A Few Good Kids? | Mother Jones:
One interesting item here that is new to me is that the US has signed an international treaty that does not allow recruiting under the age of 18 without parental consent. and yet many of the ads and video games and other recruitment tools being used here are actually indoctrinating kids under 18. My Scholastic Science World magazines have full page recruiting ads and are being used by my 11 year old 6th graders. I have called Scholastic and complained and we have stopped ordering that magazine but it is read all over the country by literally millions of young kids.
"John Travers was striding purposefully into the Westfield mall in Wheaton, Maryland, for some back-to-school shopping before starting his junior year at Bowling Green State University. When I asked him whether he'd ever talked to a military recruiter, Travers, a 19-year-old African American with a buzz cut, a crisp white T-shirt, and a diamond stud in his left ear, smiled wryly. 'To get to lunch in my high school, you had to pass recruiters,' he said. 'It was overwhelming.' Then he added, 'I thought the recruiters had too much information about me. They called me, but I never gave them my phone number.'
Nor did he give the recruiters his email address, Social Security number, or details about his ethnicity, shopping habits, or college plans. Yet they probably knew all that, too. In the past few years, the military has mounted a virtual invasion into the lives of young Americans. Using data mining, stealth websites, career tests, and sophisticated marketing software, the Pentagon is harvesting and analyzing information on everything from high school students' GPAs and SAT scores to which video games they play. Before an Army recruiter even picks up the phone to call a prospect like Travers, the soldier may know more about the kid's habits than do his own parents."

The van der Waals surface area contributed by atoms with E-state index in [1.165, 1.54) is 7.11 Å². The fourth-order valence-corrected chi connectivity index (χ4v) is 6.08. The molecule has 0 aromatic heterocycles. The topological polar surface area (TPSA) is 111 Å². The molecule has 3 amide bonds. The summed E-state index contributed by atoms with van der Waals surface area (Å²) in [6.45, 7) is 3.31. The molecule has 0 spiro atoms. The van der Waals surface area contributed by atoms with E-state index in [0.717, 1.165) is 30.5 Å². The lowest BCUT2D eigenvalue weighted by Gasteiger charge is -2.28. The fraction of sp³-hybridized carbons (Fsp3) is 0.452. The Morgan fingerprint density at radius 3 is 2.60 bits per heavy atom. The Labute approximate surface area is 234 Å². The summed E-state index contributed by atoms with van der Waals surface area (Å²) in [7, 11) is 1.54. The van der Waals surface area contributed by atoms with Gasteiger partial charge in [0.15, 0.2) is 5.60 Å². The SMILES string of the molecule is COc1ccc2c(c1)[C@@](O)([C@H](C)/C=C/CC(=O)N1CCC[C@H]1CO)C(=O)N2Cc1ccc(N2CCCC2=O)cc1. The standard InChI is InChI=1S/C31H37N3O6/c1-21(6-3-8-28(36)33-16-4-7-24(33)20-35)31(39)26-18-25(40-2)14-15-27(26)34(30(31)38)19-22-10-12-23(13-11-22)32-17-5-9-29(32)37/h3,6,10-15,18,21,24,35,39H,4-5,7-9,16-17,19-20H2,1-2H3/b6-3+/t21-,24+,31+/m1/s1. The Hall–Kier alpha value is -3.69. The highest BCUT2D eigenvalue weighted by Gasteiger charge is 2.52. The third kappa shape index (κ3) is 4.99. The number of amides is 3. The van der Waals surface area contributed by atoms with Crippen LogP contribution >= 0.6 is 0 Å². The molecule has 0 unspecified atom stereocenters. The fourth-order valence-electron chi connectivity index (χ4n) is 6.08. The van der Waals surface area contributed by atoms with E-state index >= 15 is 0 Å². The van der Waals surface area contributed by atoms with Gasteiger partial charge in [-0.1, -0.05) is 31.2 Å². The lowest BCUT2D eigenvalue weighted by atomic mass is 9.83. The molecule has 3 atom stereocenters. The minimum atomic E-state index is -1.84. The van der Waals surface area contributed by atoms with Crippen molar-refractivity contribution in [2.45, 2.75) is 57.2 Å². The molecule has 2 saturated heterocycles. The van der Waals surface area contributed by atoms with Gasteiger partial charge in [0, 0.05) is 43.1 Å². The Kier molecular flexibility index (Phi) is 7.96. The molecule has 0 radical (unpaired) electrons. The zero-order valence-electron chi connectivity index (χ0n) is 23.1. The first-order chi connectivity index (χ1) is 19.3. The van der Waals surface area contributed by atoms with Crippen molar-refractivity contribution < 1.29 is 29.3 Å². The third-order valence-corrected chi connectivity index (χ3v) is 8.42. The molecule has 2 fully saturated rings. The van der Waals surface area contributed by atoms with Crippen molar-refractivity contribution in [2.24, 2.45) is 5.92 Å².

"NCLB is just the tip of the data iceberg. In 2005, privacy advocates discovered that the Pentagon had spent the past two years quietly amassing records from Selective Service, state DMVs, and data brokers to create a database of tens of millions of young adults and teens, some as young as 15. The massive data-mining project is overseen by the Joint Advertising Market Research & Studies program, whose website has described the database, which now holds 34 million names, as "arguably the largest repository of 16-25-year-old youth data in the country." The JAMRS database is in turn run by Equifax, the credit reporting giant."
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